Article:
14 June 2023, Kenya: The use of antibiotics for livestock has formed part of a study in Kenya aimed at investigating technological challenges in development and food security.
As part of a project, funded by The British Academy and in partnership with lead institution The University of Warwick and the University of Nairobi, CABI surveyed 319 farm households in five counties of Kenya – Narok, Machakos, Isiolo, Elgeyo-Marakwet and Trans Nzoia – and held interviews with 20 key informants.
A stakeholder meeting was also held involving actors from County Government, State Departments of the Ministry of Agriculture, Livestock, Fisheries and Cooperatives, NGOs, and Researchers.
The aim was to see how technologies – that have been introduced as solutions to food insecurity – have contributed to the creation of new technological risks and socio-economic consequences, and how such technologies should be governed.
Technologies, such as the use of biotechnologically produced antibiotics in livestock farming, have been introduced as solutions to food insecurity.
However, inadequate regulations in less-developed countries have allowed for the over- and misuse of antibiotics, leading to the increased risk of antimicrobial resistance which threatens the effectiveness of antibiotics for future generations.
This project, ‘Technological Risks in Development: Food Security, Super-Wicked Problems and the Decolonization of Technological Governance,’ investigated how technologies have contributed to the creation of new technological risks and how these technologies should be managed.
Food security is a global concern for an increasing human population expected to reach 10 billion by 2050. In Kenya alone, the population is predicted to rise to 84.7 million by the middle of this century – according to data from the UN Department of Economic and Social Affairs. It is anticipated to double to 112 million by 2100.
Kenya is experiencing high levels of poverty, food insecurity, undernutrition and income inequality. These problems are exacerbated by climate change, increased outbreaks of pests and diseases and limitations on the amount of arable land and water that is devoted to agriculture.
The use of antibiotics in livestock act as growth promoters and feed enhancers which are linked to economic gains. Despite this, there has been overuse of antibiotics which has led to antibiotic resistance and Kenya is currently a hotspot for this concern. Kenya’s One Health policy plan to regulate the use of antibiotics – make the focus on Kenya extremely timely and will facilitate policy impact.
CABI sought to assess the local knowledge, attitudes and practices that might inform the responsible implementation of antibiotics use in livestock.
The findings showed that 80% of surveyed farms use antibiotics and 58% of them administer the antibiotics themselves, often without prescription.
The most common reason for using antibiotics was for treatment followed by preventing sickness in groups and individual animals and for faster and bigger growth. There is also frequent use of antibiotics for non-therapeutic and preventive purposes than for therapeutic applications especially in poultry.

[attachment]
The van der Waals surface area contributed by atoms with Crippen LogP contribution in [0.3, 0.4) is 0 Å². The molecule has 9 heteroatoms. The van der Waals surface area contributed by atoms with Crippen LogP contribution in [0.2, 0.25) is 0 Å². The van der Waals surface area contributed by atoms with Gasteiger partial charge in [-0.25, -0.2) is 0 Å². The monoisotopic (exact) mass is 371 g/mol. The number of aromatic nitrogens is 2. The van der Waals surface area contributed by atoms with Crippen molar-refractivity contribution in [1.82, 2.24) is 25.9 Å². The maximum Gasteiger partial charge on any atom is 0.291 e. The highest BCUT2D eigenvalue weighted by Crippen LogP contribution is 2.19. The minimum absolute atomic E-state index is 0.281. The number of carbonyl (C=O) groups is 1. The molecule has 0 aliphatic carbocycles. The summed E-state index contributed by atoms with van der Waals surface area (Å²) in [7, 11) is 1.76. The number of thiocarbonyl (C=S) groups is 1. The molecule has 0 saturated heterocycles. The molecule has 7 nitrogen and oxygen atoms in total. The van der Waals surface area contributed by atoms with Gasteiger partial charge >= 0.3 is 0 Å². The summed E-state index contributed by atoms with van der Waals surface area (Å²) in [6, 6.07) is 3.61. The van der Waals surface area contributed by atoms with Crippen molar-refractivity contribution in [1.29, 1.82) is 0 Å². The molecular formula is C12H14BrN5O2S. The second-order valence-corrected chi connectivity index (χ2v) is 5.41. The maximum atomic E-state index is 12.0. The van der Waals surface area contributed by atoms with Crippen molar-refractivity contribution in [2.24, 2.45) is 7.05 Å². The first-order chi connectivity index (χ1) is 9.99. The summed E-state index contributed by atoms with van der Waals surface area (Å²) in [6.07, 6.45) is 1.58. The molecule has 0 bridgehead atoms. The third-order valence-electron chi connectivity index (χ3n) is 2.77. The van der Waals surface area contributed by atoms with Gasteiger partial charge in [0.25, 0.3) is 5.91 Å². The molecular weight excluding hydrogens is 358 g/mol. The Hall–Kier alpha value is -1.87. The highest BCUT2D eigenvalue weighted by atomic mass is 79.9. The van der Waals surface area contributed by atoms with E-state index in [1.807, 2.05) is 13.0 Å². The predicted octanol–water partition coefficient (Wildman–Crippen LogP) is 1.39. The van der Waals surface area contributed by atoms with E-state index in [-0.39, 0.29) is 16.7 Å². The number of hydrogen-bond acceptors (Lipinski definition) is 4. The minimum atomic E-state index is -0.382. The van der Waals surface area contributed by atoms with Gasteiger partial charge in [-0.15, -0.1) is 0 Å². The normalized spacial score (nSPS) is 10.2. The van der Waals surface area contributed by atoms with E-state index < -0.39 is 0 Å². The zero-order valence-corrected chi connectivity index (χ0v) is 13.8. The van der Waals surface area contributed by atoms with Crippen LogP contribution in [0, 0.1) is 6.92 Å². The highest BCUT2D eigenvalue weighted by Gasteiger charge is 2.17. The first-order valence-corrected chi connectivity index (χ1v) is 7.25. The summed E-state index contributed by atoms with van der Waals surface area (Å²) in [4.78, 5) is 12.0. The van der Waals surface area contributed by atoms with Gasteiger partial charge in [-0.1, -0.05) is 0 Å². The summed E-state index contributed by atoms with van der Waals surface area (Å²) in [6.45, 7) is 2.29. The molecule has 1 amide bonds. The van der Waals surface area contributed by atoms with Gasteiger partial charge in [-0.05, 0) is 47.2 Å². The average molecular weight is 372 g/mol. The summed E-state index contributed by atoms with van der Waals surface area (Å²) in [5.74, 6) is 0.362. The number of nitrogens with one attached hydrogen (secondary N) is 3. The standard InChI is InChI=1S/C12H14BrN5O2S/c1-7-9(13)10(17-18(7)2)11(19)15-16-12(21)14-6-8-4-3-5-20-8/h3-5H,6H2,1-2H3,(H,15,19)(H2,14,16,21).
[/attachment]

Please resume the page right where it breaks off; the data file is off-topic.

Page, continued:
Despite existence of legal and regulatory framework guiding manufacture and use of antibiotics, key informants expressed concerns about the misuse of antibiotics exacerbated by collective overuse and/or misuse of antibiotics in both humans and animals which is accelerating antimicrobial resistance (AMR) in Kenya.
Monitoring and enforcement of compliance was considered weak and over the counter sales remain, while some of the agro-vet shops are not usually managed by qualified personnel. Very few or close to none of the agro-vet operators ask for prescriptions before dispensing antibiotics.
The majority agreed with how the issue of antibiotic resistance occurs, how resistant bacteria are spread and possible sources of such bacteria.
Farmers also agreed, generally, that they should only use antibiotics on their farm when prescribed by a vet, observe the withdraw period, and ensure completion of doses.
Dr Monica Kansiime, Project Manager for CABI and Deputy Director, Development and Outreach, Africa, said, “To maintain and improve food security, it is necessary to ensure that agricultural production is effective, efficient and sustainable.
“This project sought to investigate how technologies that have been introduced as solutions to food insecurity have contributed to the creation of new technological risks, and how these technologies should be governed.
“In respect of antibiotic use in livestock, prior diagnosis of infection before treatment with antibiotics is recommended in food animals, and responsible use is essential for the general wellbeing of animals, the environment and food safety.”
Dr Kansiime added that the Government of Kenya has established policies and institutional frameworks for the management of antibiotic use, and strategies for a ‘One Health’ approach to both crop and animal health and welfare, and synchronisation of mandates will be key to avoid potential conflict.
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